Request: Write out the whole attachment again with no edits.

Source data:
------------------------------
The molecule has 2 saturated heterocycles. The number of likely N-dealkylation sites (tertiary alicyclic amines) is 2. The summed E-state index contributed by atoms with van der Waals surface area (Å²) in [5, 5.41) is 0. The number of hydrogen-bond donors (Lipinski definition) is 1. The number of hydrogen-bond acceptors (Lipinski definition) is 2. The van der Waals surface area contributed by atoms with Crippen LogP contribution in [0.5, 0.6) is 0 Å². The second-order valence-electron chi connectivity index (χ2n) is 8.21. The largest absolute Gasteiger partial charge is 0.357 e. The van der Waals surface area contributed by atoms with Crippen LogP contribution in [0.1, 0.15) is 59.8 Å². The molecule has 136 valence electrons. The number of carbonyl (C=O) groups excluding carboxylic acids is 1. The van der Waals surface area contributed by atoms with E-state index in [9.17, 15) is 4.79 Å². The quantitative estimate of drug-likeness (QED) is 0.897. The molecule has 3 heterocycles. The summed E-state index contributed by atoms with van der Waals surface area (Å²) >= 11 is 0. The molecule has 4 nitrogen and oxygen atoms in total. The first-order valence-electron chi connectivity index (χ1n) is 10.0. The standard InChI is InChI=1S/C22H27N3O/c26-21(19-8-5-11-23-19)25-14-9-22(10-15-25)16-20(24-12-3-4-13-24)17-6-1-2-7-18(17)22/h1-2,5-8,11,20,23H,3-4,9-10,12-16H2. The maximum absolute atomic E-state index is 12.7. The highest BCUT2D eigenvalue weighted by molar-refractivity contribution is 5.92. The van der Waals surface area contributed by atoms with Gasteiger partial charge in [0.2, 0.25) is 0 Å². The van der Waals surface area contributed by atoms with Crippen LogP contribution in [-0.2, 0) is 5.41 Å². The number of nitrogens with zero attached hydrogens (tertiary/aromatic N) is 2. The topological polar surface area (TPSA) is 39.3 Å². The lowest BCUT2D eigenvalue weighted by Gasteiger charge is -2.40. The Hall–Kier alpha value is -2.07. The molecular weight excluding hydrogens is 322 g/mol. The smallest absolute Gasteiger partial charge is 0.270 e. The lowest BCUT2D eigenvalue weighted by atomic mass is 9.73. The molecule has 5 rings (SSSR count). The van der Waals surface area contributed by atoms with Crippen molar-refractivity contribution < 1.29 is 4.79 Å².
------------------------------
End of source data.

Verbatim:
The molecule has 2 saturated heterocycles. The number of likely N-dealkylation sites (tertiary alicyclic amines) is 2. The summed E-state index contributed by atoms with van der Waals surface area (Å²) in [5, 5.41) is 0. The number of hydrogen-bond donors (Lipinski definition) is 1. The number of hydrogen-bond acceptors (Lipinski definition) is 2. The van der Waals surface area contributed by atoms with Crippen LogP contribution in [0.5, 0.6) is 0 Å². The second-order valence-electron chi connectivity index (χ2n) is 8.21. The largest absolute Gasteiger partial charge is 0.357 e. The van der Waals surface area contributed by atoms with Crippen LogP contribution in [0.1, 0.15) is 59.8 Å². The molecule has 136 valence electrons. The number of carbonyl (C=O) groups excluding carboxylic acids is 1. The van der Waals surface area contributed by atoms with E-state index in [9.17, 15) is 4.79 Å². The quantitative estimate of drug-likeness (QED) is 0.897. The molecule has 3 heterocycles. The summed E-state index contributed by atoms with van der Waals surface area (Å²) >= 11 is 0. The molecule has 4 nitrogen and oxygen atoms in total. The first-order valence-electron chi connectivity index (χ1n) is 10.0. The standard InChI is InChI=1S/C22H27N3O/c26-21(19-8-5-11-23-19)25-14-9-22(10-15-25)16-20(24-12-3-4-13-24)17-6-1-2-7-18(17)22/h1-2,5-8,11,20,23H,3-4,9-10,12-16H2. The maximum absolute atomic E-state index is 12.7. The highest BCUT2D eigenvalue weighted by molar-refractivity contribution is 5.92. The van der Waals surface area contributed by atoms with Gasteiger partial charge in [0.2, 0.25) is 0 Å². The van der Waals surface area contributed by atoms with Crippen LogP contribution in [-0.2, 0) is 5.41 Å². The number of nitrogens with zero attached hydrogens (tertiary/aromatic N) is 2. The topological polar surface area (TPSA) is 39.3 Å². The lowest BCUT2D eigenvalue weighted by Gasteiger charge is -2.40. The Hall–Kier alpha value is -2.07. The molecular weight excluding hydrogens is 322 g/mol. The smallest absolute Gasteiger partial charge is 0.270 e. The lowest BCUT2D eigenvalue weighted by atomic mass is 9.73. The molecule has 5 rings (SSSR count). The van der Waals surface area contributed by atoms with Crippen molar-refractivity contribution < 1.29 is 4.79 Å².